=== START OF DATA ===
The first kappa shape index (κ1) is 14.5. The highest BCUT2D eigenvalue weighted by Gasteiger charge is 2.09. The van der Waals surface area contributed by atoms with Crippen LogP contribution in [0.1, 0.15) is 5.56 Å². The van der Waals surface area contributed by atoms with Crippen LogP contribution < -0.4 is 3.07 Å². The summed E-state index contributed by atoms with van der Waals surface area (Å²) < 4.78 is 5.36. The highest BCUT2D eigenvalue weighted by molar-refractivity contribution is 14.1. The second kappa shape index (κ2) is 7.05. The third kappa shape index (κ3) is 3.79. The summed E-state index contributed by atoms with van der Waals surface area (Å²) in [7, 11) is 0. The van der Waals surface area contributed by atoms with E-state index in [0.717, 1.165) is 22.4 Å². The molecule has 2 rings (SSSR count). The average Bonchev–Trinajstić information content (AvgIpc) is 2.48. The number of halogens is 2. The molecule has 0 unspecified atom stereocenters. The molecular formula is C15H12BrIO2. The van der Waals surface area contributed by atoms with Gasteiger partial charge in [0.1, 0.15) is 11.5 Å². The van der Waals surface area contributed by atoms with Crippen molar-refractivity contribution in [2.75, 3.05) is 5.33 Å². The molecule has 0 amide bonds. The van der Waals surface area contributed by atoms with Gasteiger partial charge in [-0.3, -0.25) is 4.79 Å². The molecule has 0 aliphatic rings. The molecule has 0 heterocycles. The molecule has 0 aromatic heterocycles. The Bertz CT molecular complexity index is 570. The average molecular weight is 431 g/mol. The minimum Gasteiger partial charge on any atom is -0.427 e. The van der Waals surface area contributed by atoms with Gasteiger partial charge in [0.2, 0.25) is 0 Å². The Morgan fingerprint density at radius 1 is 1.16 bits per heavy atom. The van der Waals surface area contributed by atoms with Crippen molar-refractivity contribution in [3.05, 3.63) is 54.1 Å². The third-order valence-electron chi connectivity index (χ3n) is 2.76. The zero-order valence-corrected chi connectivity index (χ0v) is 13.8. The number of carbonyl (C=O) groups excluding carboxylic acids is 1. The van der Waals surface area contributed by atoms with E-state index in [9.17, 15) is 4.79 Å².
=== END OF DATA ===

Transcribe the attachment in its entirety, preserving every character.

The first kappa shape index (κ1) is 14.5. The highest BCUT2D eigenvalue weighted by Gasteiger charge is 2.09. The van der Waals surface area contributed by atoms with Crippen LogP contribution in [0.1, 0.15) is 5.56 Å². The van der Waals surface area contributed by atoms with Crippen LogP contribution < -0.4 is 3.07 Å². The summed E-state index contributed by atoms with van der Waals surface area (Å²) < 4.78 is 5.36. The highest BCUT2D eigenvalue weighted by molar-refractivity contribution is 14.1. The second kappa shape index (κ2) is 7.05. The third kappa shape index (κ3) is 3.79. The summed E-state index contributed by atoms with van der Waals surface area (Å²) in [7, 11) is 0. The van der Waals surface area contributed by atoms with E-state index in [0.717, 1.165) is 22.4 Å². The molecule has 2 rings (SSSR count). The average Bonchev–Trinajstić information content (AvgIpc) is 2.48. The number of halogens is 2. The molecule has 0 unspecified atom stereocenters. The molecular formula is C15H12BrIO2. The van der Waals surface area contributed by atoms with Gasteiger partial charge in [0.1, 0.15) is 11.5 Å². The van der Waals surface area contributed by atoms with Crippen molar-refractivity contribution in [2.75, 3.05) is 5.33 Å². The molecule has 0 amide bonds. The van der Waals surface area contributed by atoms with Gasteiger partial charge in [-0.3, -0.25) is 4.79 Å². The molecule has 0 aliphatic rings. The molecule has 0 heterocycles. The molecule has 0 aromatic heterocycles. The Bertz CT molecular complexity index is 570. The average molecular weight is 431 g/mol. The minimum Gasteiger partial charge on any atom is -0.427 e. The van der Waals surface area contributed by atoms with Gasteiger partial charge in [0.2, 0.25) is 0 Å². The Morgan fingerprint density at radius 1 is 1.16 bits per heavy atom. The van der Waals surface area contributed by atoms with Crippen molar-refractivity contribution in [3.05, 3.63) is 54.1 Å². The third-order valence-electron chi connectivity index (χ3n) is 2.76. The zero-order valence-corrected chi connectivity index (χ0v) is 13.8. The number of carbonyl (C=O) groups excluding carboxylic acids is 1. The van der Waals surface area contributed by atoms with E-state index in [9.17, 15) is 4.79 Å².